“It was normal practice for the crew of the boat to drink heavily while on shore leave, consuming alcohol over an extended period until they passed out and then returned to duty after five or six hours,” he told the hearing.

The Royal Navy has since tightened its rules on alcohol consumption before duty.

At the time sailors were allowed 10 units in the previous 24 hours with no alcohol in the 10 hours before duty, which has been changed to five units.

Wilkinson asked the nuclear-powered sub’s captain at the time, Commander Iain Breckenbridge, whether he had any concerns about his crew drinking ashore during the goodwill visit to Southampton in April 2011 when the killing and the shooting of another officer took place.

He told the inquest he had been told of no concerns about the crew and he had no concerns about Donovan before the shootings and he was surprised to hear of the police’s fears of binge drinking by the crew.

But when asked if tighter controls should be put in place to check such as breathalysing crew, Cdr Breckenbridge said: “To minimise the chances of a similar event, it’s something that should be seriously considered but that’s for the policy-makers.”

The inquest continues.

Source – The Guardian

MOD Releases Funds for More Astute Class Submarines

audacious-half-complete

Fourth Astute class submarine, Audacious, under construction in the Devonshire Dock Hall. Photo: BAE Systems

The UK MOD has committed £2.7 billion for continued work on the Royal Navy future attack submarines. The programme, which has been beset by difficulties since it was commissioned in 1997, is expected to cost up to £10bn for a seven-submarine fleet that is already years late.

The lead submarine of this new class, HMS Astute had suffered technical problems that raised questions about the performance and reliability of the boat. Last November, the Guardian revealed that during sea trials, HMS Astute, the lead ship of this new class, has been unable to reach its intended top speed. Other problems that have affected the boat in recent months include:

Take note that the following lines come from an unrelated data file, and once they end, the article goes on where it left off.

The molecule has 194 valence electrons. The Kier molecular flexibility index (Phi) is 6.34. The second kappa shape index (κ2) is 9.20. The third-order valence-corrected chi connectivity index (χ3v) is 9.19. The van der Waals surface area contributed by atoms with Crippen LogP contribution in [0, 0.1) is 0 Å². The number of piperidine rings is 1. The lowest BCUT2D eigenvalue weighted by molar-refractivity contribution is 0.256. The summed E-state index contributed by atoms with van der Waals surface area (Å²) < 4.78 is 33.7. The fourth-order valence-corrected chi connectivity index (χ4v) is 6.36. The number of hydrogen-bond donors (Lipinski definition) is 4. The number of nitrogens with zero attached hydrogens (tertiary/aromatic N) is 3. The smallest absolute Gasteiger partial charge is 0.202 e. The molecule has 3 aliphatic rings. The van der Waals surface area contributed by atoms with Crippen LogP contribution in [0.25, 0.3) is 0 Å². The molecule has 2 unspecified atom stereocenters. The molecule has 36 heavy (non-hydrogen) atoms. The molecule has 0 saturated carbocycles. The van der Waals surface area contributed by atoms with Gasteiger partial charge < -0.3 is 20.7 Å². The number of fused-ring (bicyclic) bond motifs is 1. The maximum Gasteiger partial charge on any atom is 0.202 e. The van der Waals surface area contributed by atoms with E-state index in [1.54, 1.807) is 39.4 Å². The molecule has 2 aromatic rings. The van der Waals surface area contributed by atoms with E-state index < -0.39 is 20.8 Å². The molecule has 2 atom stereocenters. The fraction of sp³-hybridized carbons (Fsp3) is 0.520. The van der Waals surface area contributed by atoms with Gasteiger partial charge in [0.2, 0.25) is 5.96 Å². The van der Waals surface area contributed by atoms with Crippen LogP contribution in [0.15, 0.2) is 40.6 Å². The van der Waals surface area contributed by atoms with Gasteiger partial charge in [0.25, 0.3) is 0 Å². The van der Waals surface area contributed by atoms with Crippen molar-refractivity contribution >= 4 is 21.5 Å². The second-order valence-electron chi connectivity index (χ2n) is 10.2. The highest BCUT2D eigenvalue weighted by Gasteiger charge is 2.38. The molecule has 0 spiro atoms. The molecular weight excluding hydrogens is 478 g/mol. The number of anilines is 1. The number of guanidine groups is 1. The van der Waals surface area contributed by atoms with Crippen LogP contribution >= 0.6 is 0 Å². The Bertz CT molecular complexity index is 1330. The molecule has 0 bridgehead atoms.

• Flooding during a routine dive that led to Astute performing an emergency surfacing.
  • Corrosion even though the boat is essentially new.
  • The replacement or moving of computer circuit boards because they did not meet safety standards.
  • Concern over the instruments monitoring the nuclear reactor because the wrong type of lead was used.
  • Questions being raised about the quality and installation of other pieces of equipment.
  • Concern reported among some crew members about the Astute’s pioneering periscope, that does not allow officers to look at the surface “live”.

On Friday, October 22, 2010, Tug boats moved in to assist HMS Astute after it ran aground in shallow water off the Isle of Skye, Scotland. The sub ran into trouble near the Isle of Skye during a routine maneuver that included dropping some sailors ashore, according to reports. During the operation to tow Astute clear, there was a collision between the rescue tug and the submarine, which resulted in damage to her starboard foreplane. The submarine returned under her own power to Faslane, where the damage incurred in the grounding and afterwards was described as “minor”.

HMS_Astute_Anglian_Prince_Skye

Astute aground with the emergency tow vessel Anglian Prince

According to the new contract announced last week, MOD awarded BAE Systems a contract worth £1.2bn for Audacious, the fourth submarine in the Astute class. The full contract covers the design, build, test and commissioning programme. First steel was cut in 2007 and Audacious is at an advanced stage of construction at BAE Systems’ site in Barrow-in-Furness, Cumbria.

Astute_and_Dauntless650

HMS Astute seen along HMS Dauntless on one of her recent missions. Photo: MOD